What occupational preference types dominate among nurses and paramedics with implications for wellbeing? A scoping review

Research output: Contribution to journalReview ArticleResearchpeer-review

Abstract

Understanding the occupational typological nature of nursing and paramedicine and the typological preferences of these within the professions offers significant evidence of factors that can facilitate wellbeing and efficiencies. Arksey and O'Malley's five-stage scoping methodology was used to review the literature. The research question used to guide this scoping review was: Which Holland code is more dominant among nurses and paramedics? Nine articles were included in this review, from which two broad themes emerged: Job satisfaction/academic success; and personality-employment fit across gender and subgroups within the same occupation. While the Social (S) personality type dominated across the studies for both nurses and paramedics, overall, the studies identified various combinations of the personality profile and, in some cases, personality types foreign to the occupation also formed part of the Holland code. Congruence can be thought of as playing an important role in nurses’/paramedics’ overall well-being regardless of the order of their three dominant personality types.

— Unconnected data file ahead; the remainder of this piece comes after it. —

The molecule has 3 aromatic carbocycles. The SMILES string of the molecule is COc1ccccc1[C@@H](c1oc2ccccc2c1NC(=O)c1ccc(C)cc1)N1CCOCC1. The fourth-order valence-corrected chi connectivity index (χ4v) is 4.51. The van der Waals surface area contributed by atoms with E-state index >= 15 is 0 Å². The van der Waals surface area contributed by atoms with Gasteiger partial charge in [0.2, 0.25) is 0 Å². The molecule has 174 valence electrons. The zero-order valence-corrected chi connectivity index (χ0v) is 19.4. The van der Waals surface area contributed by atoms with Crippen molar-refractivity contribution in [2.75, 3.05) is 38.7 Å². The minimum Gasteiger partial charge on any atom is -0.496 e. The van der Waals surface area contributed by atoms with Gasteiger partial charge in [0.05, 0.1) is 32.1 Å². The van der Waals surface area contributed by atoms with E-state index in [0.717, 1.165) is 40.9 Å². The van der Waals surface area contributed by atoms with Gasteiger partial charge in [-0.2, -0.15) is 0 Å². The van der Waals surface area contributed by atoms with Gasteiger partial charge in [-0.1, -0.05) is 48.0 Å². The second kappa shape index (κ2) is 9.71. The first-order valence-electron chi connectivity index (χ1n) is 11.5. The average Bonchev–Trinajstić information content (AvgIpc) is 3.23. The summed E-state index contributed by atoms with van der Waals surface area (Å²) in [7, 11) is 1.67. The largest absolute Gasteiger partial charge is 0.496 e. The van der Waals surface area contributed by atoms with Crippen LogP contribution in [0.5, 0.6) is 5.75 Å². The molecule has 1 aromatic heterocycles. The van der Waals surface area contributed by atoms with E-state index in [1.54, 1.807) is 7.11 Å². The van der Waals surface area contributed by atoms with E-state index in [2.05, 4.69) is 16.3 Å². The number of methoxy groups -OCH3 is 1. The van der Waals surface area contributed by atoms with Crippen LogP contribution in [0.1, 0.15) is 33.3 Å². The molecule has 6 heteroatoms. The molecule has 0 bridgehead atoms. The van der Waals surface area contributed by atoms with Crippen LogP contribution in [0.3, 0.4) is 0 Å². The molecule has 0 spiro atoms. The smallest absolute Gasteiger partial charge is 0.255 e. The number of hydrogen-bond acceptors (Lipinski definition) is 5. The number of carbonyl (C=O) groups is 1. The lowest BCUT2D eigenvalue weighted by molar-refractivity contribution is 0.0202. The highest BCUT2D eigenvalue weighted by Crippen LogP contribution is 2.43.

Original languageEnglish
Pages (from-to)507-520
Number of pages14
JournalNursing and Health Sciences
Volume22
Issue number3
DOIs
Publication statusPublished - Sep 2020

Keywords

  • allied health personnel
  • Holland's theory
  • nurses
  • paramedics
  • person-environment fit
  • RIASEC
  • wellbeing

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